68. Stuart MacGill (Aus)
Key numbers (from Jan 1, 2000): 32 matches, 149 wickets at 31.28
Despite being dealt the unfortunate fate of plying his leg-spinning trade throughout the Warne era, Stuart MacGill nonetheless managed to make his mark on the international scene. His trademark was a ripping leg break, and while he lacked the unerring accuracy of Warne, his wrong’un was better than the King of Spin’s and he had the same insatiable hunger for wickets. Enjoyed a period of 53 wickets in 11 Tests while Warne was banned in 2003-04 – figures that highlight his penchant for grabbing every opportunity at the top level.
Best Performance: MacGill was never more dangerous than on his home patch of the SCG and he highlighted this once again when he spun a web through the West Indies in 2001, ripping out six of the top seven (including Brian Lara) before finishing with innings figures of 7-104.
67. Stephen Fleming (NZ)
Key numbers (from Jan 1, 2000): 63 matches, 4288 runs at 41.46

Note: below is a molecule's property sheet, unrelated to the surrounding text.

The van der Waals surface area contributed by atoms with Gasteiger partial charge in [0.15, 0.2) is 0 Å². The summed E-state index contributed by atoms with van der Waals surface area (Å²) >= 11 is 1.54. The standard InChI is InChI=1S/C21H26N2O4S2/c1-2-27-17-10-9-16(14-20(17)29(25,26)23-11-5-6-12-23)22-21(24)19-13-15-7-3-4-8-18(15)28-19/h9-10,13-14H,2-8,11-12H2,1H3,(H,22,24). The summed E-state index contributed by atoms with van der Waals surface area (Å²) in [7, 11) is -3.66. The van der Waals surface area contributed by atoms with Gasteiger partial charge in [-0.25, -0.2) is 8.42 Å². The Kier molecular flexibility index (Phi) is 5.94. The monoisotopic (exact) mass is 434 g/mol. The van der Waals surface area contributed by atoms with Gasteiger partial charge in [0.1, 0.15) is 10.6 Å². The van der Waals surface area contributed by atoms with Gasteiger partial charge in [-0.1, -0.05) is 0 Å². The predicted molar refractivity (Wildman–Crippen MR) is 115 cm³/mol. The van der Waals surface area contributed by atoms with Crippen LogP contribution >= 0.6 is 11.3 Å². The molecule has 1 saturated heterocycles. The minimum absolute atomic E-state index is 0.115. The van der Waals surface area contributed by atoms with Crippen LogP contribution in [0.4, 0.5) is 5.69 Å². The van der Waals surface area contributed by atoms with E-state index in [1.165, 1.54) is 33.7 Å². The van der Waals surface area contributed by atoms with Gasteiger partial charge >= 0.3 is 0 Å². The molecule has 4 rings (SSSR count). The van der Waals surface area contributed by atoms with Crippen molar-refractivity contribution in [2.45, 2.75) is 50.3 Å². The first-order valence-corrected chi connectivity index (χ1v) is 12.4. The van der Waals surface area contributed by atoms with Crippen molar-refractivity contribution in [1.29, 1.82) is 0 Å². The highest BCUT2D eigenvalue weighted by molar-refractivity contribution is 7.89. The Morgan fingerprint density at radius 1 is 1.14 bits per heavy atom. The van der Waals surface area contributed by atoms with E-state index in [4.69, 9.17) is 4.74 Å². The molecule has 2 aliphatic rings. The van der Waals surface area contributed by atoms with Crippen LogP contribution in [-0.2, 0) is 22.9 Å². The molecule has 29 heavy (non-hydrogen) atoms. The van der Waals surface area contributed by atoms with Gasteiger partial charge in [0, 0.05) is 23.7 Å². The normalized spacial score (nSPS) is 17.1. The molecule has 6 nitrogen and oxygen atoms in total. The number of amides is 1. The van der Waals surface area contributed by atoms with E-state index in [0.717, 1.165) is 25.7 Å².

Erudite captain, elegant batsman, Fleming was the heart, soul and brains of an overachieving Black Caps outfit that entered the new millennium unafraid of expressing themselves. Despite becoming his country’s first batsman to surpass 7,000 Test runs, statistically speaking, Fleming, with seven Test tons, wasn’t the most dominant stroke maker since the turn of the century but as a presence he’s up there as the most effective, while his influence extended well beyond the batting crease. Like a general marshalling his troops, the master tactician outwitted his Trans-Tasman neighbours in 2001-02 in a famous 0-0 drawn series that still haunts Damien Martyn.
Best Performance: Seven tons since 2000 of which three were double-centuries (and a 192), Fleming flayed Dale Steyn, Makhaya Ntini and South Africa to all parts of Newlands in May 2006, posting 262 runs of the highest order.
66. Jonathan Trott (Eng)
Key numbers (from Jan 1, 2000): 52 matches, 3,835 runs at 44.08